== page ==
Lagochilascaris major Leiper, 1910
ETYMOLOGY:Lago (Hare) + Chil (Lip) + Ascaris; along with major (due to being larger than the previously described Lagochilascarisminor).
HISTORY: This worm was originally described from a lion from the area of Kilamandjaro, by Leiper in 1910. The next description was presented by Durette (1963) from a lion in the Congo. Clapham (1945) reported on specimens of Lagochilascaris found in an unknown host from West Africa, probably a Harrier Hawk in the genus Lagochilascaris, and it is assumed that this was a spurious finding based on the bird having ingested adult worms. In 1971, Sprent determined that specimens of Lagochilascaris recovered from the esophagus, stomach, and trachea, of a cat in Argentina by Led et al. (1968) were Lagochilascarismajor on the basis of the morphology of the lips and the number of pits around the circumference of the eggshell. In 1990, Amato et al., published a report of two cases of two cases of Lagochilascarismajor in domestic cats from Petropólis, Brazil, and discussed an earlier unpublished case from a cat that occurred in São Paulo, Brazil.
GEOGRAPHIC LOCATION: Described from domestic cats in Argentina and Brazil and from Lions in Africa.
LOCATION IN HOST: In Argentina, the worms have been described from stomach, esophagus, and trachea (Led et al, 1968). Romero and Led (1985) also described from Argentina a fistulated abscess in the masseter muscle of a cat. In Brazil, the worms in the two cases described by Amato et al. (1990) were recovered from a fistulated abscess at the level of the first pharyngeal ring of each of the two cats. Dell’Porto et al. (1988) described a case of a fistulated abscess in the neck of a cat that contained 35 adult Lagochilascarismajor.
PARASITE IDENTIFICATION: Adults of Lagochilascaris tend to be rather small worms with the total length of the males being around 17 to 20 mm and the length of the females being around 18 to 21 mm. The worms are cream colored. The vulva of the female is located at or slightly behind midbody. The lips are a distinguishing feature in that the dorsal lip and each of the subventral lips have a deep central cleft in the anterior border that gives them the typical “hare-lip” appearance. The anterior end of the worm is constricted between the base of the lips and the body of the worm, and there is an inflation of cuticle on the anterior of the worm behind this indentation that has been termed a collar. Extending anteriad from the collar are prolongations called interlabia that protrude forward between each of the three lips. The eggs of Lagochilascaris are the feature that can most easily be used to distinguish Lagochilascaris major from Lagochilascarisminor. Although the eggs are similar in size (around 60 μm in diameter) and general appearance having a thickened brown shell, the eggs of Lagochilascarismajor have approximately 33 to 45 pits around the circumference while those of Lagochilascarisminor have approximately 15 to 25 pits around the circumference. In the case of Romero and Led (1985) the eggs from the cat were described as having 29 to 31 pits around the circumference of the eggshell. In the case of Dell’Porto et al. (1988), the eggs were described as having 21 to 31 pits around the circumference of the eggshell. It also appears that the collar is more apparent on the anterior end of Lagochilascarisminor and that the lips of Lagochilascarismajor appear to be wider than the collar while those of Lagochilascarisminor tend to be the same width or narrower than the collar.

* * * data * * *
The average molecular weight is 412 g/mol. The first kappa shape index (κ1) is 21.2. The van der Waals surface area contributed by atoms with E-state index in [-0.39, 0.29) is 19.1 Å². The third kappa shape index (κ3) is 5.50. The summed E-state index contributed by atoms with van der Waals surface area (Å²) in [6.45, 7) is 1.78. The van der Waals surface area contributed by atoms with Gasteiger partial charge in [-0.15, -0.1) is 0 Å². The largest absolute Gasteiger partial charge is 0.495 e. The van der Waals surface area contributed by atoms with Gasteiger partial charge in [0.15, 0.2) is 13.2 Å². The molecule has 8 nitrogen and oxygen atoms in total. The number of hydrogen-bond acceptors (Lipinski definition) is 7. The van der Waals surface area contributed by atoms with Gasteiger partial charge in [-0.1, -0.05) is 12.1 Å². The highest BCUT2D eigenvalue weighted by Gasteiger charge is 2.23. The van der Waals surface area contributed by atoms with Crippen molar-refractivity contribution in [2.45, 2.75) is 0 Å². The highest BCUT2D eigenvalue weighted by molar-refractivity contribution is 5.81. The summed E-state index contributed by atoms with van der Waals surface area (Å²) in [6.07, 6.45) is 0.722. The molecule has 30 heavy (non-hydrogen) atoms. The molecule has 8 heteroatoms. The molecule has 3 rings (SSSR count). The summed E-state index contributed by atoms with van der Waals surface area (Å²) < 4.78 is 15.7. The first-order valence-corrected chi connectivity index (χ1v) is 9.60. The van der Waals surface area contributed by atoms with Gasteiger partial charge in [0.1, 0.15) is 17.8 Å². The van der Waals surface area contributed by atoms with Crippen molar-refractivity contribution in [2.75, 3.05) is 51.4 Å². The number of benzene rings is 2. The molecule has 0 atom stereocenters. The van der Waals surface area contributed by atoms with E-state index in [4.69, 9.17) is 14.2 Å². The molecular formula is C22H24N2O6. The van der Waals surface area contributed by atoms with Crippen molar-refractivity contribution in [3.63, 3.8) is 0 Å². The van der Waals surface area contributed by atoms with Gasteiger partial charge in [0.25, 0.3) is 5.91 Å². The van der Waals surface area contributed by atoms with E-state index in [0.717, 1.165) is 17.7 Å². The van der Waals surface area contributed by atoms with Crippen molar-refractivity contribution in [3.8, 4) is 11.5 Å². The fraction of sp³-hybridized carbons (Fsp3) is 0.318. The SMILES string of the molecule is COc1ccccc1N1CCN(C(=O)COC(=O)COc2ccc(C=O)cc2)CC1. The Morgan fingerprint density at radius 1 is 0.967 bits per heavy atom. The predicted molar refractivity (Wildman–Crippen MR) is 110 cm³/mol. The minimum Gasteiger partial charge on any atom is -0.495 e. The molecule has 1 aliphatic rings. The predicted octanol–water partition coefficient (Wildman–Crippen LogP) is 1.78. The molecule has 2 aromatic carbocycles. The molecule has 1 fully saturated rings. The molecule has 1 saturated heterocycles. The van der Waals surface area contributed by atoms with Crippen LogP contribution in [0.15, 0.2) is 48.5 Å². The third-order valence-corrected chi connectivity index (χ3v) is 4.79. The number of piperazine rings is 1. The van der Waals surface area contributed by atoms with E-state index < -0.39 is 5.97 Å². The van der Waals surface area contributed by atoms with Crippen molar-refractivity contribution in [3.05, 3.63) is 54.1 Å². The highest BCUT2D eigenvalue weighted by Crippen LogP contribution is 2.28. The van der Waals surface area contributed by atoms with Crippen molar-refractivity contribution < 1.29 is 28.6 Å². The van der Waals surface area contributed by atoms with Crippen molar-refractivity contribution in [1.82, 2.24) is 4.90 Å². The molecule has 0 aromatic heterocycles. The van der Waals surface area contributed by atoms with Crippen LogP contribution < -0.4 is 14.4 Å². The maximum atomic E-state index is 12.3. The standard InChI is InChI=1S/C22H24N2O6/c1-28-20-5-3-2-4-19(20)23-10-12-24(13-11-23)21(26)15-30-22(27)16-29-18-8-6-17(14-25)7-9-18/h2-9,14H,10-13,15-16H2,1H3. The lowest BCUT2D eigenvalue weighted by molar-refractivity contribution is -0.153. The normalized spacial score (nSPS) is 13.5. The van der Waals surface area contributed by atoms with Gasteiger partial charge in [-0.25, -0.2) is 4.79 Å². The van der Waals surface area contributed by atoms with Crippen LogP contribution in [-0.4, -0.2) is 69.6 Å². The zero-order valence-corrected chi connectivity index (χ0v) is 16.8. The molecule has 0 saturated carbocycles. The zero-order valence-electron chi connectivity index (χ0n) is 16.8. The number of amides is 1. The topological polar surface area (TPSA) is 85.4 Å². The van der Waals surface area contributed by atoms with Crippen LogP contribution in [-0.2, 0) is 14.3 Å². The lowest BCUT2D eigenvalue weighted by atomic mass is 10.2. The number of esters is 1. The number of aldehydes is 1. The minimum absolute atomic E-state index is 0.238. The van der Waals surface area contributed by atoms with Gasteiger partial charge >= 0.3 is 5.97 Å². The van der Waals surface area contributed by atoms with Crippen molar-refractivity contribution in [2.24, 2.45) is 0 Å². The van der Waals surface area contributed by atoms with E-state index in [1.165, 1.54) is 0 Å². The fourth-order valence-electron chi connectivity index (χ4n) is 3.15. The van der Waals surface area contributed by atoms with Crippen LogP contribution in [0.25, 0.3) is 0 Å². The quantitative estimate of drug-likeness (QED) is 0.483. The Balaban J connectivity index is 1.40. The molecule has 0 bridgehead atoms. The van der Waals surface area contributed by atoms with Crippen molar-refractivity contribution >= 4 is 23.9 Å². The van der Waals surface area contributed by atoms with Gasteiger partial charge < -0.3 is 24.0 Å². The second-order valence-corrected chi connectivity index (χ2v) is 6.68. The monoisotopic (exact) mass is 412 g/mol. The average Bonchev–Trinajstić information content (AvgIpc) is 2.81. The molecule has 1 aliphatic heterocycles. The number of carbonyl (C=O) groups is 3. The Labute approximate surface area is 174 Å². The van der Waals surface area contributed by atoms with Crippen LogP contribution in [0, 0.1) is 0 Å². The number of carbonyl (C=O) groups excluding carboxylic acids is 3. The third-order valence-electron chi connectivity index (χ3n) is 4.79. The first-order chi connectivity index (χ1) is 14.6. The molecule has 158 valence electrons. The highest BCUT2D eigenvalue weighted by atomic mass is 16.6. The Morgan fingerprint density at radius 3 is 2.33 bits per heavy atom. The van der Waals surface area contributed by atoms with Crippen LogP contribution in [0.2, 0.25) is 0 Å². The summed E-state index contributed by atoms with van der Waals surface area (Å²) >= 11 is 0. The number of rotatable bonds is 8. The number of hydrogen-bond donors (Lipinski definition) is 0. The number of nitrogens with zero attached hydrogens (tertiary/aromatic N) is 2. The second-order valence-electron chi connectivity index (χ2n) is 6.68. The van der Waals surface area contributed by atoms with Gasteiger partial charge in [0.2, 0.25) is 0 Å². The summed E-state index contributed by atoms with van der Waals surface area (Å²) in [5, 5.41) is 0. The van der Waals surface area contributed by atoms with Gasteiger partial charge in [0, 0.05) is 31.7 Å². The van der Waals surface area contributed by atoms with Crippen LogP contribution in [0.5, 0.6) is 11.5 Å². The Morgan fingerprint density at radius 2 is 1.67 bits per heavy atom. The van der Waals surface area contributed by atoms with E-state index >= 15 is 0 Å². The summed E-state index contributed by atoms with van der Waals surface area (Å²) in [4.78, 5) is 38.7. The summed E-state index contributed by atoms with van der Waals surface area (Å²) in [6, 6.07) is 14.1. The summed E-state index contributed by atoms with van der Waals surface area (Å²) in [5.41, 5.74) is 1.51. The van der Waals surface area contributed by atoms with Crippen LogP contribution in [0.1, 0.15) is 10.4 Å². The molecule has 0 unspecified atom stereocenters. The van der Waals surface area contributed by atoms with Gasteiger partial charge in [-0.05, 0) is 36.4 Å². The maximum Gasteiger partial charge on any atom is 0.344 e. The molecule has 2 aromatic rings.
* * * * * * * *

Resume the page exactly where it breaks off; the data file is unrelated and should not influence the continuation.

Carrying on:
LIFE CYCLE: The life cycle of Lagochilascarismajor has not been described. It is assumed based on work done with Lagochilascaris sprenti by Smith et al. (1983) and by work of Volcan et al. (1992) with Lagochilascaris minor that there is a mammalian intermediate host that has mature larvae in its muscle tissues. The feline host would then become infected by the ingestion of the intermediate host. The embryonated eggs of Lagochilascarismajor were fed to a cat and to an opossum (Didelphisazarae), buty neither adult worms or larvae were recovered from these animals at necropsy (Romero and Led, 1985).